The Tribeca Film Festival kicks off its 2011 edition tonight with “The Union,” Cameron Crowe’s docu about the collaboration between musicians Elton John and Leon Russell. Rather than an exclusive gala, the event is a public, outdoor screening that incorporates a live performance from John.
It’s that slant toward accessibility that, industry types say, has come to define a festival that has struggled, in its decade of existence, with the perception that it’s a fest in search of an identity.
“Tribeca is a real populist festival,” said Tom Bernard, co-topper of Sony Pictures Classics, which has Tribeca screenings for upcoming releases “The Guard,” “Higher Ground” and “Beats, Rhymes and Life: The Travels of a Tribe Called Quest.” “They’ve kind of found their identity.”
Tribeca may not have gained a rep as a high-profile marketplace like Sundance and Cannes but instead has evolved into a media-magnet launchpad for films targeting a summer release.
“In the same way that Toronto takes advantage of being in September to be a kickoff for fall films, I think Tribeca does the same in the spring,” said Arianna Bocco, head of acquisitions for Sundance Selects/IFC Films, which will screen Michael Winterbottom’s Steve Coogan comedy “The Trip” and Yves Saint Laurent doc “L’Amour fou” in the fest.
Thanks to Tribeca’s annual publicity blitz — not to mention the marketing muscle of the fest’s numerous sponsors, including American Express — New York press pays attention to the fest. And with so many Gotham outlets exerting national influence, that’s a handy thing for distributors looking to build buzz for a summer pic.
“There’s a lot of press attendance,” said Peter Goldwyn of Samuel Goldwyn Films, prepping for the world preem of Jason Sudeikis starrer “A Good Old Fashioned Orgy” during the fest ahead of a theatrical release later in the summer. “By having the cast of ‘Orgy’ come out for Tribeca, it’s a good way to start the hype on it.”
As for acquisitions activity, most observers agree Tribeca remains a tier below Cannes or Sundance. Still, some say the fest has become an important stop for the more indie-minded film sales agents and distributor scouts.
“Over the past 10 years, it’s become a real market,” said the Film Sales Co.’s Andrew Herwitz, who last year sold pics including “Meet Monica Velour” and “Spork” out of Tribeca. This year he’s hawking Kathleen Turner topliner “The Perfect Family” and documentaries “Carol Channing: Larger Than Life” and “Semper Fi: Always Faithful.”
What Tribeca hasn’t had, according to a number of industry types, is a major, fest-defining sale. “They haven’t had their ‘Sex, Lies and Videotape’ yet,” noted Ed Burns, the filmmaker who has bowed a total of five films in past fests and returns this year with the world preem of “Newlyweds,” the comedy that closes the festival.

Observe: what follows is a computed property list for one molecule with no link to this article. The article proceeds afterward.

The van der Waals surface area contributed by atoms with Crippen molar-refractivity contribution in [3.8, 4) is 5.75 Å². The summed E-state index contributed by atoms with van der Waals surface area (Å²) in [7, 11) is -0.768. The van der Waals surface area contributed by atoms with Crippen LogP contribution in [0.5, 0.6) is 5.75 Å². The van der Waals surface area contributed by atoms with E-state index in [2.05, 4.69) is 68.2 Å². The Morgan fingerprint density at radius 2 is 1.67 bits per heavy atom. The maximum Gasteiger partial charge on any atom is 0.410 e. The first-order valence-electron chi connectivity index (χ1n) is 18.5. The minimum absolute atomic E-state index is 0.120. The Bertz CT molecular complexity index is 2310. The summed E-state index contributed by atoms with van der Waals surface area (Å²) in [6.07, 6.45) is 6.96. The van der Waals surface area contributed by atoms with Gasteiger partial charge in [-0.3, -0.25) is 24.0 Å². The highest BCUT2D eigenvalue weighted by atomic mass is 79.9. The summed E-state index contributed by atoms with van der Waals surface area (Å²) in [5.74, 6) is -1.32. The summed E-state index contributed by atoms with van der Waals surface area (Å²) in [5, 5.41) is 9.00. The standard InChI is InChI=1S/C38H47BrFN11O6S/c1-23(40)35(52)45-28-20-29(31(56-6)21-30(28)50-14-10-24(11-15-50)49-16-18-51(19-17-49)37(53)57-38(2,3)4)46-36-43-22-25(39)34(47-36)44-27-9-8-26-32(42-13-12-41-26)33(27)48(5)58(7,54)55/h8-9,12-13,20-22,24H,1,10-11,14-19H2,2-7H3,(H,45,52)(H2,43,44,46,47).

It’s often the broad variety of offerings that bizzers cite as a major factor in the fest’s identity uncertainty. According to organizers, though, the inclusiveness has always been part of the point.
“We’ve always been very consistent in the types of films we program, from experimental to international to New York independents to studio films, and everything in between,” said Tribeca programming director David Kwok. “We never called ourselves an independent film festival. For us, we always look to create a balanced program of contemporary world cinema.”
Due in part to the fest’s concerted outreach to auds beyond the usual fest circuit, more commercial fare and star-cast projects tend to attract plenty of attention.
Thesps on Tribeca screens this year include Ryan Phillippe (“The Bang Bang Club”), Adrien Brody (“Detachment”), Orlando Bloom (“The Good Doctor”), Chris Evans (“Puncture”) and Jeremy Piven (“Angels Crest”). There’s also Michael Sheen and Toni Collette in comedy “Jesus Henry Christ” and Keira Knightley and Sam Worthington in drama “Last Night” to attract festgoers looking for recognizable faces.
But among industry auds, many see the fest’s docu offerings as the most interesting element of its lineup. Docs that have turned heads already include “Bombay Beach,” Alma Har’el’s experimental nonfiction hybrid about the idiosyncratic inhabitants of the Salton Sea, and the latest from Alex Gibney, the baseball-themed “Catching Hell.” (Gibney’s then-untitled doc “Client 9: The Rise and Fall of Eliot Spitzer” was one of the buzzed-about titles of the 2010 festival.)
Also drawing attention are docus about well-known figures looking to break out of the fest in the same way as last year’s “Joan Rivers: A Piece of Work.” That lineup includes the Channing and Saint Laurent docs, as well as “God Bless Ozzy Osbourne.”
Complaints about the scheduling of Tribeca can still be heard, especially among those for whom the late-April Tribeca skedding impacts their prep for Cannes. This year the fest faces the added hurdle of coinciding with Good Friday and Easter, which fall unusually late.
Tribeca launched in 2002 in an effort to reactivate downtown Manhattan in the wake of 9/11. Because of those roots in community rejuvenation, public events — including the annual street fair and outdoor screenings such as “The Union” and, in coming days, “Fame,” “When the Drum Is Beating” and “The Muppets Take Manhattan” — have come to be considered as integral to the fest’s identity as the rest of its slate.
“We have three broad communities: the Tribeca neighborhood, the New York community and the industry community,” said fest exec director Nancy Schafer.
Fest organizers also hope the event will be defined by its online initiatives, including this year’s Tribeca Festival Films Online. There’s also the affiliated distribution platform Tribeca Film, which aims to benefit from the brand established by the fest.
“The whole idea is to use the festival as a platform to extend film to a larger audience,” Kwok said. “I think that’s the direction we’re going to go in the future.”